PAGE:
I have been re-reading Jeffrey Archer's The Fourth Estate, and saw this sentence:
..he would cycle to the offices of the Courier and watch the first edition come off the stone, returning to school...
Wikipedia says that in the United Kingdom, the actual phrase off stone is "the moment at which an edition of a newspaper is finalized for printing and no further changes can be made."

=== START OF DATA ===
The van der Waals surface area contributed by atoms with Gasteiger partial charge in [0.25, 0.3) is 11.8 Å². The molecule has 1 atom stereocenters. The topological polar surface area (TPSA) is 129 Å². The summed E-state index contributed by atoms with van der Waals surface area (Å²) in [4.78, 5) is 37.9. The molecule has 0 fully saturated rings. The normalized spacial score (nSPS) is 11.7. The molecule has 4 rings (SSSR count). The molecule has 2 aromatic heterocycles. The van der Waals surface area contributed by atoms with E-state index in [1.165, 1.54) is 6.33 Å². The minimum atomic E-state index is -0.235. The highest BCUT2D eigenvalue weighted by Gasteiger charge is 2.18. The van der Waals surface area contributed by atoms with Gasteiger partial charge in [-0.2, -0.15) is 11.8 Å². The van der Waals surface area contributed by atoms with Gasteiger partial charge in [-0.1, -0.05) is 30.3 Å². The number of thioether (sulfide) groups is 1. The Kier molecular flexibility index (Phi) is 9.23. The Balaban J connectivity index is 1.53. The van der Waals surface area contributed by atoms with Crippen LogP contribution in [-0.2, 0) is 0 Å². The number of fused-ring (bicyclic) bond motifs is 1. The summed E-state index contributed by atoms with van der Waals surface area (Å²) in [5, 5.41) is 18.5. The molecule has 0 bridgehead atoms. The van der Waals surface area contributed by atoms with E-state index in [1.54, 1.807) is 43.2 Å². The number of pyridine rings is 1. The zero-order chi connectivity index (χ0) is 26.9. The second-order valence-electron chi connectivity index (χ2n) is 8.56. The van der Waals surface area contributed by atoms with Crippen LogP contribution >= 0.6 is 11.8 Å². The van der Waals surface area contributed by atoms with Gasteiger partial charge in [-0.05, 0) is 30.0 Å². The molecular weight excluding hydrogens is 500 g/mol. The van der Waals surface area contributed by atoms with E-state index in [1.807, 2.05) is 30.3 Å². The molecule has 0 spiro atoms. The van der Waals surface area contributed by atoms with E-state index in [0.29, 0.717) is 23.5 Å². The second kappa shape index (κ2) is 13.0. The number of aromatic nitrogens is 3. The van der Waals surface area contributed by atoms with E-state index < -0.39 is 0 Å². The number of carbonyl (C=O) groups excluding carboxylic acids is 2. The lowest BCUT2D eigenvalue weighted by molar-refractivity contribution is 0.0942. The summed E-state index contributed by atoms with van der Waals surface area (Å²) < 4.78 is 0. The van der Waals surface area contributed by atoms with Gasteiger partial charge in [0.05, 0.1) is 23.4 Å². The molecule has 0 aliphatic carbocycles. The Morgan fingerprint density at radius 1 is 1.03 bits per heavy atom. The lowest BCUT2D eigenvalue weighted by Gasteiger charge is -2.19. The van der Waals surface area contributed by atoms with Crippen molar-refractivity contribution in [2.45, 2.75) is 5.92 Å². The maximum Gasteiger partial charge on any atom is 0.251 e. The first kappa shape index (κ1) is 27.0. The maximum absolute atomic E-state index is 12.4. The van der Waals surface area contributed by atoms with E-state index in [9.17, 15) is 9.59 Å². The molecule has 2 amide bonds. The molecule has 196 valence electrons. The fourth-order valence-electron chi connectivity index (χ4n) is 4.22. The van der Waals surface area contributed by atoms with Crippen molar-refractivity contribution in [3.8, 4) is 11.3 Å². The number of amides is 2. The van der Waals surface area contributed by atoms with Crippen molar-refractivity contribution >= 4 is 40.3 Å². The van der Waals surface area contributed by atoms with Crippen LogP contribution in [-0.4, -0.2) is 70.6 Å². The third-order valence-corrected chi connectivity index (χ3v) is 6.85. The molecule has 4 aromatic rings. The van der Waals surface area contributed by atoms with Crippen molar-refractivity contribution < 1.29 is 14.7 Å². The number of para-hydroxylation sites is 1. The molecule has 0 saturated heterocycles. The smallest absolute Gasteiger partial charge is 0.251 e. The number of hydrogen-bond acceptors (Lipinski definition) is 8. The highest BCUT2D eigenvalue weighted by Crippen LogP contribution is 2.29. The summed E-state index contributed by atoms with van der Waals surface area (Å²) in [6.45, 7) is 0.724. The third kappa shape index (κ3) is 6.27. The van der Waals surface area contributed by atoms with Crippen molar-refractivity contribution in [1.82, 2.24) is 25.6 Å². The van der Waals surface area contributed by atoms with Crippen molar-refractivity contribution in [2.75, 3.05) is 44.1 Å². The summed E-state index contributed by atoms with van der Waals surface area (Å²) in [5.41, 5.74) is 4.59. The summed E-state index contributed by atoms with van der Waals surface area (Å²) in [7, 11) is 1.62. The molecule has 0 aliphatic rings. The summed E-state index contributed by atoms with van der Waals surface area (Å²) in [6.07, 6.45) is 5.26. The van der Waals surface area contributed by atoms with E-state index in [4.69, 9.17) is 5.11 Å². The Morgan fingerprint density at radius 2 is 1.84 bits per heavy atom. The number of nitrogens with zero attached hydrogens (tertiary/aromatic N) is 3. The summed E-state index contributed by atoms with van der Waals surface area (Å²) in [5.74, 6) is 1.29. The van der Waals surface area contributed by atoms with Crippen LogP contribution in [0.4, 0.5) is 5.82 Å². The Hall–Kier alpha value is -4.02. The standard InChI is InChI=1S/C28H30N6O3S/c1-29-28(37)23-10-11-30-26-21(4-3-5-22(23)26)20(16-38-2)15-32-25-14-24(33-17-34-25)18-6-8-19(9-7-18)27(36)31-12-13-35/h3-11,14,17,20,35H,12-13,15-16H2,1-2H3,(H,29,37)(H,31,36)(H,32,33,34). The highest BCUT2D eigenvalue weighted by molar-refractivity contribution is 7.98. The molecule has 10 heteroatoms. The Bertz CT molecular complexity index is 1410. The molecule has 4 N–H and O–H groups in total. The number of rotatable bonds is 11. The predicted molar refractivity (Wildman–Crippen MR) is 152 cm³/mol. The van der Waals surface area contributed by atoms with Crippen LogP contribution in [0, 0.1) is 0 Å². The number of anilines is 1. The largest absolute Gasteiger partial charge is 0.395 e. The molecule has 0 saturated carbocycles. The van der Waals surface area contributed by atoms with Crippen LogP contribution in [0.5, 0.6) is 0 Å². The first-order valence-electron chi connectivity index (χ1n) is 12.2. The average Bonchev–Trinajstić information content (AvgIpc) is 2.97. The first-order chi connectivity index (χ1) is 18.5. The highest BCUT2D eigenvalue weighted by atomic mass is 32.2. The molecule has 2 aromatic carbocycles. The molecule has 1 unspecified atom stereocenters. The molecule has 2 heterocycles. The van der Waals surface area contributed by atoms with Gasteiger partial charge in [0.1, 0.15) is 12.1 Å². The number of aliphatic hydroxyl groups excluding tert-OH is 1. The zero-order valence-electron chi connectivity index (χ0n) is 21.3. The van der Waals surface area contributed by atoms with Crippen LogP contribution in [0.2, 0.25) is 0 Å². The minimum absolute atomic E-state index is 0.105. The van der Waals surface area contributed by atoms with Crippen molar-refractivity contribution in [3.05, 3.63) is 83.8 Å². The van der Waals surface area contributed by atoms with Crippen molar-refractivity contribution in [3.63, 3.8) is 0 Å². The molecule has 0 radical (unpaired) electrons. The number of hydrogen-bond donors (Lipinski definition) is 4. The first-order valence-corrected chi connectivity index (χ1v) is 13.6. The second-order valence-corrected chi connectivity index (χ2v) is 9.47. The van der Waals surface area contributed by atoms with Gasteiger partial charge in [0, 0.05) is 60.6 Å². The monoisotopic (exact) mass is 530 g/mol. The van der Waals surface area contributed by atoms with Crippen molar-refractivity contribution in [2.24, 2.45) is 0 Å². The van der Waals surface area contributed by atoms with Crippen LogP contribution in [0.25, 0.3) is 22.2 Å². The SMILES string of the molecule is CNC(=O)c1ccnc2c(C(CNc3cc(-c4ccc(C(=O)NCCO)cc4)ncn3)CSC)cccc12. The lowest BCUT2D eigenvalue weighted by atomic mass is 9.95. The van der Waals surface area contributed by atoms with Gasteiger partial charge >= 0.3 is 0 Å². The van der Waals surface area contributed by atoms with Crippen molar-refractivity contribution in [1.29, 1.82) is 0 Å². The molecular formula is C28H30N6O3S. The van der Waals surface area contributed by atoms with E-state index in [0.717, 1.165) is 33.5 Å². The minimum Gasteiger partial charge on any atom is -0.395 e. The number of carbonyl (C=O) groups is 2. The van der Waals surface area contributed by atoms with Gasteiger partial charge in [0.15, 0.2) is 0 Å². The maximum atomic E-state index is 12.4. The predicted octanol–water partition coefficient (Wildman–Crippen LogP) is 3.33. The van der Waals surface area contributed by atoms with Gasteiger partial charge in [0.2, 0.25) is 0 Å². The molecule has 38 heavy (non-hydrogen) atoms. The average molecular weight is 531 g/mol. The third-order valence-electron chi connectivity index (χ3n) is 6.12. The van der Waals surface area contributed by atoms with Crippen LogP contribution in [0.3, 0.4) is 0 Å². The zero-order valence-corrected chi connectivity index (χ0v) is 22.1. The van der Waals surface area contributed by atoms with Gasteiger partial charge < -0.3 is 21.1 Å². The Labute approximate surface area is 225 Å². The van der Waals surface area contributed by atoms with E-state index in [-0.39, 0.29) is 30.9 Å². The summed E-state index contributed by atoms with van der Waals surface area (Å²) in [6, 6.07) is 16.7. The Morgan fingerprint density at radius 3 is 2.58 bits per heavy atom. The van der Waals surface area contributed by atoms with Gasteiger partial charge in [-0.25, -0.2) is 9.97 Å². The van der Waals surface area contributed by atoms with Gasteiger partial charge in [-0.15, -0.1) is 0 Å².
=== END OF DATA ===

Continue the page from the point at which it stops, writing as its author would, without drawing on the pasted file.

In my experience at various upstate NY dailies and periodicals, we used to say "put the edition to bed".
Is this the same, and maybe a misuse of the phrase?
In the case of the quoted context, I think we used to say 'come hot off the press'.*
*according to some etymologies, that phrase comes from the days of using lead lino-type, but off-set printed newspapers are also hot to the touch when they come off the press...
...which is one of the reasons that in an emergency birth, it has sometimes been recommended to use a fresh newspaper as they are usually quite sterile.